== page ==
Over the last year I’ve been creating more intricate, mainly paper (it’s more eco-friendly & I can store it in smaller spaces!) accessories for my body paint models.
I can also now custom-cut my own stencils without risking hot-pen burns, as well as create the #cutbycat stencil range for Paintopia Jenn.
This is due to my Cricut Explore Air; a big investment but a big love of mine. I had been eyeing them up since they launched in America years back but only got one last summer. Well worth it!
(This Cricut-accessorised selection is all on Izabela – a fab local model who is often available for me)
I was amazed when Cricut UK started talking to me on social media and asked if I’d be their #CricutCrafteroftheMonth for June. Yes please!
They kindly sent some of their materials for me to create projects showing why I like the machine.
Please note; I don’t use nudes, in all my work on social media models wear knickers, with large breast covers as a minimum on females.
My first artwork for Cricut is based on a something I adore; the ocean.
Connel beach towards Mull; fishing in Belize; life on Hong Kong catamaran
I went to school in the highlands of Scotland with its pristine beaches, but spent holidays in Belize on the world’s 2nd longest barrier reef. Later I ran underwater nature trails in Dorset. We also lived on a catamaran in Hong Kong after sailing it there from Palau, so I’ve admired sea-life world-wide. I hope to take my kids to see reefs when they are older.
Recently I watched the Chasing Coral documentary on Netflix, and the BBC’s Blue Planet 2 series (well done my old uni mate Kathryn & co!). I no longer teach field studies (I’m an artist and now work part-time in a craft chain store too) but wanted to do something to raise interest in ocean issues. Plus I always loved the patterns and textures underwater and thought that would work well on a Cricut project – I adore layers that reveal more layers!
So, I tried to visualise coral bleaching. This is when corals get stressed due to warming seas and pollution, and expel their algae, turning white. Some starve without their algae providing food from photosynthesis, so rot and die. Just the ‘bones’ are left; all the colour goes from the corals, the bright fish and other creatures soon dying or leaving too. (There is hope and it can recover, but we need to help it now.)
To create this effect I scanned in corals I collected on Belize beaches as a kid, and uploaded photos and copyright-free images found online. I altered and thickened them in Cricut Design Space (CDS), so I had intricate but hopefully strong patterns to cut. Other shapes I made from scratch in CDS, welding together then slicing basic circles.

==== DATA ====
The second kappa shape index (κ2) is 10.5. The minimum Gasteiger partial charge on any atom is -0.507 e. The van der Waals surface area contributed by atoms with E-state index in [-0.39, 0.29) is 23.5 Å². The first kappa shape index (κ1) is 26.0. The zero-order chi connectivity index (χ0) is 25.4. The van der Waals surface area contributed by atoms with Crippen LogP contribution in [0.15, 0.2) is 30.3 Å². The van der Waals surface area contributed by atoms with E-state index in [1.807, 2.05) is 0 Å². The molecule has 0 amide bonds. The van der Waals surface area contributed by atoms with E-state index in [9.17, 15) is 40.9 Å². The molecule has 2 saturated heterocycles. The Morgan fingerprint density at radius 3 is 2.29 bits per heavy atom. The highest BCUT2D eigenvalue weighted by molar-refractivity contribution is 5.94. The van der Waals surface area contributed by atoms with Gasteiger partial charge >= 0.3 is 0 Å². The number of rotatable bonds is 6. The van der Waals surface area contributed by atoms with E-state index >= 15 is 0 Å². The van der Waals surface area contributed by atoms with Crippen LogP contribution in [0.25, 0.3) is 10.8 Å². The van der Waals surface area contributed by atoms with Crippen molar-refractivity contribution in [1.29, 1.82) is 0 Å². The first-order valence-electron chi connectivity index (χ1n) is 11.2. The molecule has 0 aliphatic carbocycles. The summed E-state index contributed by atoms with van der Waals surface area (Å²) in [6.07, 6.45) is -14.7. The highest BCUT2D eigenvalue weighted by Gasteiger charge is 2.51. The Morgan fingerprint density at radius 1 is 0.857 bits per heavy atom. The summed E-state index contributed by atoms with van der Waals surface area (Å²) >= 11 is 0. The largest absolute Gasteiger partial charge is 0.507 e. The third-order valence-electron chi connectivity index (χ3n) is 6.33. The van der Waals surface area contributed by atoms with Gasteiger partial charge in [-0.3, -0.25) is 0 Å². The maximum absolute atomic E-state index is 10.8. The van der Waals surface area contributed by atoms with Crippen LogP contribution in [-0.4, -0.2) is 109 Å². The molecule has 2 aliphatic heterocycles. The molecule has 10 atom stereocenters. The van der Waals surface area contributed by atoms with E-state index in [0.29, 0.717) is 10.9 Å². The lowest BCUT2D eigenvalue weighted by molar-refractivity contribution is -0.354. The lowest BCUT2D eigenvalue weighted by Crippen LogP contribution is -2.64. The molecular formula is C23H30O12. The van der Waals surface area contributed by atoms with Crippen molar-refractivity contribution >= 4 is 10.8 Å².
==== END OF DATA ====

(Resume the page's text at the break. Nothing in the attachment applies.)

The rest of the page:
I hate wasted material, so in CDS often attach many shapes together into the size of the material I will be cutting to maximise the amount I can fit on a sheet. Cuts this many, this large and so intricate meant I was on my Cricut several hours every evening for over a week, with a whole day spent on it the day before the shoot. I am saving to upgrade to a newer, faster Cricut Maker but even so my older Explore Air is fabulous.
Weeding the distressed foam cuts.
Using the correct settings, mats and blades, I cut different corals in all the materials, in varying sizes. That is why I love Cricut Explore Air; once I have the shape I want, I can make multiple copies in any size for crafting, or convert them into stencils.
I cut lots of each shape from Cricut UK’s pearl, sparkle, glitter and corrugated papers and cardstock in blues, greys, blacks and silvers. I especially liked the distressed foam for coral cutouts and the plush foam for the intricate brain coral pattern covering the top of my headpiece, they had perfect textures and took the patterns really well.
Izabela Kowalewska arranged the shoot at Mark Pickethalls‘ lovely photo studio; he got creative painting glass lenses for background effects whilst I prepped her.
The following snaps are from my time-lapse, but give an idea of what went on.
I started with a simple blue body paint base, slightly patchy, to represent beams and streaks of light reaching down from the surface, and different water currents. I pinned the wire frame I’d made and partially covered with coral shapes onto Iz’s hair, and started pinning and gluing on the other materials I’d cut.
On her headpiece and breast covers I used tacky craft glue or hair grips, but anything touching skin was attached with cosmetic adhesive.
More shapes were added and then I started gluing them onto the large bikini insert triangles which were body-glued onto Izabela’s chest too.
Next I stencilled in some of the same patterns as I had cut to give more depth and detail.
As I wanted to focus on the cut coral patterns and textures this is probably the most minimal body paint I have ever done. Iz was ombre blues/ green – all cosmetic Cameleon bodypaints – with touches of black and white stencilled on too.
I loved the sheen of the midnight blue pearl paper, but it was a bit fragile for building props with of course, so was mainly glued on as a bottom texture layer over her paint.
This took me several hours; towards the end Mark set up his photo studio, and we switched off the time-lapse before I finished to move equipment around.
Mark was inspired and had been painting glass panels for his lighting with Hobbycraft glass paints too, which created the amazing patterns and effects on the backgrounds in his photos.
Then Iz threw her graceful poses (with a serious face as this was not really a smiley look – see her next time for her lovely grins!) and together we created these end results which I LOVE.
I’m hoping you are inspired to try layering up Cricut makes into a headpiece, or try stencilling…
Too many pics I know, but I couldn’t choose a favourite!
Huge thanks to everyone at Cricut UK, Mark and Izabela.
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